Review: Pearl Priority Microphone

If the only rectangular transducer in your kit is a ribbon (albeit a corrugated rectangle), then you owe it to yourself to try the Priority.
Publish date:
Social count:
If the only rectangular transducer in your kit is a ribbon (albeit a corrugated rectangle), then you owe it to yourself to try the Priority.

At first glance, one might miss the uniqueness of Swedish microphone manufacturer Pearl and its Priority large diaphragm condenser, as its simple cylindrical body harbors no switches, buttons or controls. Yet look a little closer and see its rectangular diaphragm in the head basket. Yes, you've guessed it: a rectangular surface reacts to sound waves differently compared to a typical disc-shaped design.

Feature-wise, there's not much to observe in the Priority: an attractive steel head basket houses Pearl's approximately 30 mm x 15 mm Model 2900 large diaphragm capsule—or membrane, as Pearl calls it—with a single green LED indicating when 48V phantom is supplied. Impedance is a low 100 ohms, self-noise a low 14 dB, with frequency response from 20 Hz to 20 kHz.

Apparently, Pearl has a new production method for the membrane, making it much easier to manufacture, keeping price surprisingly low. The Priority comes with a standard mic clip and ships in a leather pouch inside a whiskey style cardboard tube.

Prior to this review, I had heard that rectangular membranes tend towards linear response and realism, much like Pearl's CC22 cardioid mic—the company’s most popular mic model, even though they have numerous stereo and long membrane models. The Priority possesses that characteristic of flatness and neutrality, but with a three dB presence rise centered around 5 kHz.

As I mounted the Priority onto a tripod boom for some vocal tracking I found its most unfortunate issue: the small mic clip holds the Priority's shaft, yet the shaft is extremely short, allowing way too much play and not nearly enough grip. Further, the mic's XLR connector is oriented so that the cable's XLR connector release tab faces the rear of the mic clip where the tab is depressed, releasing the mic (please see attached pic). It’s a terrible design that complicates positioning and awaits accidents in placement.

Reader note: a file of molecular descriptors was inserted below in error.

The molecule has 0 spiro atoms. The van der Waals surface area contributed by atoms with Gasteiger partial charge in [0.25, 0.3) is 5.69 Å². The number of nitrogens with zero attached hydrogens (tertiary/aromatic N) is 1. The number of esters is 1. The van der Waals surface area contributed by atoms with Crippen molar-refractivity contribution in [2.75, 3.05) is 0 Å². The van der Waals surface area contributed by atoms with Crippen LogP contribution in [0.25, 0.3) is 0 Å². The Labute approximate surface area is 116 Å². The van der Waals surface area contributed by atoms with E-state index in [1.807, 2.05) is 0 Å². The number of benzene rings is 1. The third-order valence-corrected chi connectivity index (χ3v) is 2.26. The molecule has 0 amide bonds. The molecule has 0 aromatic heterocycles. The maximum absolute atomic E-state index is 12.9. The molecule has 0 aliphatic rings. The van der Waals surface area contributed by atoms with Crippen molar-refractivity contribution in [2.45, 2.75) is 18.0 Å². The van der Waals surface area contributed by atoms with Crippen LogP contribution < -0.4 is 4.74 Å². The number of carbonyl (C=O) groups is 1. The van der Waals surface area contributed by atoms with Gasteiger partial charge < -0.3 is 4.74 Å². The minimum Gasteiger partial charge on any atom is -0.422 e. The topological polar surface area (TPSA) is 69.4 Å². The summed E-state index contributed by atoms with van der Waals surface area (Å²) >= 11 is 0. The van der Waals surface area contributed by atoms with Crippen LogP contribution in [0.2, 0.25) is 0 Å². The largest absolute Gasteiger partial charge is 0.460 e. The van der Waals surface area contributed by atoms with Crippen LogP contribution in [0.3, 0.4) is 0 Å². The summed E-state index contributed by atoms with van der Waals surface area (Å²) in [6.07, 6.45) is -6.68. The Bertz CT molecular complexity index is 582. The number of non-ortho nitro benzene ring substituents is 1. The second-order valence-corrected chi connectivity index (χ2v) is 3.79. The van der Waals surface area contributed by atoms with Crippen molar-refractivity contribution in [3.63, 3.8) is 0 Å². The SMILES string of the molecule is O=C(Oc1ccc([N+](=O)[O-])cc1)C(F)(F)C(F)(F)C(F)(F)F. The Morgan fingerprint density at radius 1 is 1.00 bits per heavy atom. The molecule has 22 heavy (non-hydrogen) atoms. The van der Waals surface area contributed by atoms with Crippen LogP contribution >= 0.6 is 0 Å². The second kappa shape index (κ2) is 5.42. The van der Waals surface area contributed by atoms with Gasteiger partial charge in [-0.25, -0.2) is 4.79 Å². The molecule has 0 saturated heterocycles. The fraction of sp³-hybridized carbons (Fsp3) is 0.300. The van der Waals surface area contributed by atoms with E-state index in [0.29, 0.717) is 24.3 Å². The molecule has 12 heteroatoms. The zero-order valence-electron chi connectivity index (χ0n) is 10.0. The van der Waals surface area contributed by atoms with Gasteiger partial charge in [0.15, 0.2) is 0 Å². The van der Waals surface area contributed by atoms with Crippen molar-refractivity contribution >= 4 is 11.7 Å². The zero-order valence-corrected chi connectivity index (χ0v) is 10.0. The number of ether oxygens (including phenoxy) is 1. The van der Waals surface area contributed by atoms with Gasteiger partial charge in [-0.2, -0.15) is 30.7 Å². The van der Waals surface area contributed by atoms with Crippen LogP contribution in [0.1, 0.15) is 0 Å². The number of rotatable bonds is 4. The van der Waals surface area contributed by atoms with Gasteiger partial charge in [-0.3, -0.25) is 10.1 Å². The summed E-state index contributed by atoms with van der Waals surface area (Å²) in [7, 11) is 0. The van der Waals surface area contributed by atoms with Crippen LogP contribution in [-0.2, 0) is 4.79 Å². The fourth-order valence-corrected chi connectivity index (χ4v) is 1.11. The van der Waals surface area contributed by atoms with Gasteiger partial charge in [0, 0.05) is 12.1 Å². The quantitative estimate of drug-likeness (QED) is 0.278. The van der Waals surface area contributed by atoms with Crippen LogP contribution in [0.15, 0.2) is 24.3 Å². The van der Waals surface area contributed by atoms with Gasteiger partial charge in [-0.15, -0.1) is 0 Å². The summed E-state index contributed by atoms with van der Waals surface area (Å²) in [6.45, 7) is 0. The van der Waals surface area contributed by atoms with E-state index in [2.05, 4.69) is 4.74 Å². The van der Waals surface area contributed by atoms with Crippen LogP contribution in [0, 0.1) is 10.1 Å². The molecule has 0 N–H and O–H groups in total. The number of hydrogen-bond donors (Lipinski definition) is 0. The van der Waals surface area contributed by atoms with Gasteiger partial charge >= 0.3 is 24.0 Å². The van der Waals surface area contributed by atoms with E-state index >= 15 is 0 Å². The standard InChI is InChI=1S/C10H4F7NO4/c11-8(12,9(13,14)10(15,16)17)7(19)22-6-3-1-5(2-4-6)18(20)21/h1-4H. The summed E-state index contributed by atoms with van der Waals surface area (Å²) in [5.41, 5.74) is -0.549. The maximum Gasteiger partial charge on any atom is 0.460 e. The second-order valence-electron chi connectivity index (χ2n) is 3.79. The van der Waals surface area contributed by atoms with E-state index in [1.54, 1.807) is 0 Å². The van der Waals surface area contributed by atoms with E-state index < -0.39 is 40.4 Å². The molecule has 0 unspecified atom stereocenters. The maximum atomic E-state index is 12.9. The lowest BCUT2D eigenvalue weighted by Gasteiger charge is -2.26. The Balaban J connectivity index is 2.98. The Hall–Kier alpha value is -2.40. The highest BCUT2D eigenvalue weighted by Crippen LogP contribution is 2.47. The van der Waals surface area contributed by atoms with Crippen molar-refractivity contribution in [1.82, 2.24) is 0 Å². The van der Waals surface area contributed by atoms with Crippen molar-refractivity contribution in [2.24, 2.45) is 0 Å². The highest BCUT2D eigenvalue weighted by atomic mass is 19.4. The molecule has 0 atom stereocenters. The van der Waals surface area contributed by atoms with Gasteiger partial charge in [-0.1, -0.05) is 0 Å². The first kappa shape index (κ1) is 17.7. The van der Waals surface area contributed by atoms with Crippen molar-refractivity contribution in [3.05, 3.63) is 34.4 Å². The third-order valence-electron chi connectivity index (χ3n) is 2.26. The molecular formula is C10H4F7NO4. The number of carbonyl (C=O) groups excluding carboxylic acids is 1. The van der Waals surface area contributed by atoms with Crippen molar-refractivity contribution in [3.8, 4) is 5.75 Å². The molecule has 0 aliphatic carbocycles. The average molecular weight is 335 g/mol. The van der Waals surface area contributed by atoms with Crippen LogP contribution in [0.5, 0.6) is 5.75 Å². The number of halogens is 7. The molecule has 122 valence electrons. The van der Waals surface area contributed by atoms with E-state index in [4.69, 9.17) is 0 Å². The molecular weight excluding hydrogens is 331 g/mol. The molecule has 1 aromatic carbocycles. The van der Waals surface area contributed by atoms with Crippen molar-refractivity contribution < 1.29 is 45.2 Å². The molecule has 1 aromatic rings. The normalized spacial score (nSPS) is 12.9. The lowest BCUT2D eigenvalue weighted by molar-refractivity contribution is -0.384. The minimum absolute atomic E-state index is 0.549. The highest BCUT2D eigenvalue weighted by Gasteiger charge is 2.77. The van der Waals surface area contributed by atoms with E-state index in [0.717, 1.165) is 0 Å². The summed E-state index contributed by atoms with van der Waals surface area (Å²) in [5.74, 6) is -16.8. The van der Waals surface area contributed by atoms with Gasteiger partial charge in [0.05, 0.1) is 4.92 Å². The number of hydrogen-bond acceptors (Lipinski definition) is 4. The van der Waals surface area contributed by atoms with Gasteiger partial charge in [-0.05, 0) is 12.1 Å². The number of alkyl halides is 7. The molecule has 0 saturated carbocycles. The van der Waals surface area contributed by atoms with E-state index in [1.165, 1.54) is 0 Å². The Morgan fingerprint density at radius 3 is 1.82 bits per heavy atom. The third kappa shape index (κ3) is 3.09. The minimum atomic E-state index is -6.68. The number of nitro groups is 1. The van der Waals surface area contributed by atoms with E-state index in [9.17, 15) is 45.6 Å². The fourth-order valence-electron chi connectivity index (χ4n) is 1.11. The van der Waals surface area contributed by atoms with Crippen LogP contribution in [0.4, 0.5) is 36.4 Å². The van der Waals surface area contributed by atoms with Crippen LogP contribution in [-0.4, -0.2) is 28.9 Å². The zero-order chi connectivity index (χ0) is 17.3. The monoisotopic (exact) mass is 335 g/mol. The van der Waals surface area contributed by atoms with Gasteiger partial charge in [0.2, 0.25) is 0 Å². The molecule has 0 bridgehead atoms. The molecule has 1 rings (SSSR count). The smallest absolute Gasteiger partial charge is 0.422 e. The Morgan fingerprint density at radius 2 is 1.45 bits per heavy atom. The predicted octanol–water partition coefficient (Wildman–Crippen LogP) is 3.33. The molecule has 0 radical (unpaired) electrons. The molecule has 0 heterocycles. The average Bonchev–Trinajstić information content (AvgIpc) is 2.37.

[Update, as of Feb 2, 2016: Pearl has replaced this clip with a new, well-fitted design—Ed.]

Upon hearing my vocalist captured by the Priority, it became apparent that Pearl isn't kidding about its reported realism. The presence rise didn't seem all that pronounced to me; the tone was basically flat, and the dynamics were distinct and real, so the overall presentation was a little too “reference” for this particular rock ‘n roll track.

Soon, I found myself curiously applying the Priority to any source I could. Acoustic guitar was a nice fit for the mic with its stark realism: no harshness at all up top; enough presence rise for clarity and cut; very honest and quite revealing mids; and a balance that was more classical than hyped. I had the same results with the Priority on percussion; its lack of personality and typical condenser sizzle allowed the perc to sit in the mix as if a bright ribbon was used, yet with less chubbiness down low compared to a ribbon. For that matter, instruments of all kinds exhibited the same consistent response from the Priority.

I even received good results on drum room—about 6 feet out from kit, about as high as the drum throne, angled slightly downward. It was an unassuming, neutral voicing with good balance from bottom to top. Placement considerations became very apparent with drums; even though the Priority is cardioid from side to side, the response on the vertical axis has nulls with different pattern and frequency sensitivities than the sides; users must watch the mic’s tilt and swivel. That said, such characteristics give some unique and interesting placement options and variables. Listen to my review webclip here:

If the only rectangular transducer in your kit is a ribbon (albeit a corrugated rectangle), then you owe it to yourself to try the Priority. For that matter, Audio-Technica now has its AT5040 model with four rectangular diaphragms, reportedly sharing many of the Priority's propensities for realism. Meanwhile, Pearl has numerous mic models with plenty of options. The sonic differences (between rectangles and discs) are indeed audible, significant and offer utility to those who have mic placement down to a science.

The Priority is only $799 street. You may find that its sonic uniqueness and unusual performance fits nicely into a versatile and varied professional mic collection.

Pearl Microphones